Warning: This is the manual of the legacy Guile 2.0 series. You may want to read the manual of the current stable series instead.

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9.1.2 Early Days

Tom Lord was the first to fully concentrate his efforts on an embeddable language runtime, which he named “GEL”, the GNU Extension Language.

GEL was the product of converting SCM, Aubrey Jaffer’s implementation of Scheme, into something more appropriate to embedding as a library. (SCM was itself based on an implementation by George Carrette, SIOD.)

Lord managed to convince Richard Stallman to dub GEL the official extension language for the GNU project. It was a natural fit, given that Scheme was a cleaner, more modern Lisp than Emacs Lisp. Part of the argument was that eventually when GEL became more capable, it could gain the ability to execute other languages, especially Emacs Lisp.

Due to a naming conflict with another programming language, Jim Blandy suggested a new name for GEL: “Guile”. Besides being a recursive acronym, “Guile” craftily follows the naming of its ancestors, “Planner”, “Conniver”, and “Schemer”. (The latter was truncated to “Scheme” due to a 6-character file name limit on an old operating system.) Finally, “Guile” suggests “guy-ell”, or “Guy L. Steele”, who, together with Gerald Sussman, originally discovered Scheme.

Around the same time that Guile (then GEL) was readying itself for public release, another extension language was gaining in popularity, Tcl. Many developers found advantages in Tcl because of its shell-like syntax and its well-developed graphical widgets library, Tk. Also, at the time there was a large marketing push promoting Tcl as a “universal extension language”.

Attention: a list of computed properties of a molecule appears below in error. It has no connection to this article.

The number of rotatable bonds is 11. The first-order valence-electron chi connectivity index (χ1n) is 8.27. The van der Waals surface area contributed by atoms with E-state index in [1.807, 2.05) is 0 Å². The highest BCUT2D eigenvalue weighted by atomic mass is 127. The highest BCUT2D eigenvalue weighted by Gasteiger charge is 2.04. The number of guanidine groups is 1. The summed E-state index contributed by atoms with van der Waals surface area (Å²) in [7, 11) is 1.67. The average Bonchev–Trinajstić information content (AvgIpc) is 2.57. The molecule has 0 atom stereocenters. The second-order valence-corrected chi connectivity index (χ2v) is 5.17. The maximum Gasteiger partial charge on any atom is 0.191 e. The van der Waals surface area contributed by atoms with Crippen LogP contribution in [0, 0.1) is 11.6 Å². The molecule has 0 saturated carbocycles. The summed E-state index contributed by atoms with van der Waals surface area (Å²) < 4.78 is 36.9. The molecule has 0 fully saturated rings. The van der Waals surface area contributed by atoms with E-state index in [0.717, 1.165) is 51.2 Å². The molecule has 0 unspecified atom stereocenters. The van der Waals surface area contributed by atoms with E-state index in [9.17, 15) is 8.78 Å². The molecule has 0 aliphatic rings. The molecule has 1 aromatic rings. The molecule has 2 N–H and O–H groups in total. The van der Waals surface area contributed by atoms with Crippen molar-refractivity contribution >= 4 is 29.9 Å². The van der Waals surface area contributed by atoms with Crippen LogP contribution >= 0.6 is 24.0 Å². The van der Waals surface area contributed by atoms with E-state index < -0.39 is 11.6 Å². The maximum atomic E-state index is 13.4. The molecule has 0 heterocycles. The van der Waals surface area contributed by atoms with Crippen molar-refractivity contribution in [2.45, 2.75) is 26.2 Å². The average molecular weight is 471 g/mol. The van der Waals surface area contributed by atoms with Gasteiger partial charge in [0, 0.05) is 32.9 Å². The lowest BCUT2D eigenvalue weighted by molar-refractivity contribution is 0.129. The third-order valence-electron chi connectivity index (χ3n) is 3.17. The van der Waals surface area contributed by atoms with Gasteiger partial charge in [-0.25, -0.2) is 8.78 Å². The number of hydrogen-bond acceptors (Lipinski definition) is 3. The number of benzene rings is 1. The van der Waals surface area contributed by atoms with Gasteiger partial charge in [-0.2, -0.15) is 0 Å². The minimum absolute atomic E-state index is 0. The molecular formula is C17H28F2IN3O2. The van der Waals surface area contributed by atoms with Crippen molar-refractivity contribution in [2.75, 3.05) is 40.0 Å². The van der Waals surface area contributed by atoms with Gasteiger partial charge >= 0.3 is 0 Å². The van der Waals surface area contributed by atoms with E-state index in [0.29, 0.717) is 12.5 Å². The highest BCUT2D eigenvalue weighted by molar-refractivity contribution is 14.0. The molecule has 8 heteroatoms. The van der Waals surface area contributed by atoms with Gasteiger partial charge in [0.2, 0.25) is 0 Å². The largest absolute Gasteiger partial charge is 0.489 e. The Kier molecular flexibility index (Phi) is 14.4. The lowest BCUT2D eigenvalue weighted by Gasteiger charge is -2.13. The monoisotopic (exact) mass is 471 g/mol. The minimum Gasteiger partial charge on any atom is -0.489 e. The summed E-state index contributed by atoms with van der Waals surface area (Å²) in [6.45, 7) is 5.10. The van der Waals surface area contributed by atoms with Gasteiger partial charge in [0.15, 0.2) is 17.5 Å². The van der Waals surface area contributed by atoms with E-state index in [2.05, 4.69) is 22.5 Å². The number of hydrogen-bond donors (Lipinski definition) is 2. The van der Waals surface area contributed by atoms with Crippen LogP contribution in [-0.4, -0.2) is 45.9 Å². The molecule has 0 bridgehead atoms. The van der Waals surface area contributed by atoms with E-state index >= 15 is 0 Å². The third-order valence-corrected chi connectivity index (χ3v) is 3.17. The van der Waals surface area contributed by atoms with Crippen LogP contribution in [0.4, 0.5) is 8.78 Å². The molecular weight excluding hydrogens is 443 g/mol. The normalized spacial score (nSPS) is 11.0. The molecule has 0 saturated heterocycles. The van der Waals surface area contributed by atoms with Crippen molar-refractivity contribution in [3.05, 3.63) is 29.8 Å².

Richard Stallman, as the primary author of GNU Emacs, had a particular vision of what extension languages should be, and Tcl did not seem to him to be as capable as Emacs Lisp. He posted a criticism to the comp.lang.tcl newsgroup, sparking one of the internet’s legendary flamewars. As part of these discussions, retrospectively dubbed the “Tcl Wars”, he announced the Free Software Foundation’s intent to promote Guile as the extension language for the GNU project.

It is a common misconception that Guile was created as a reaction to Tcl. While it is true that the public announcement of Guile happened at the same time as the “Tcl wars”, Guile was created out of a condition that existed outside the polemic. Indeed, the need for a powerful language to bridge the gap between extension of existing applications and a more fully dynamic programming environment is still with us today.

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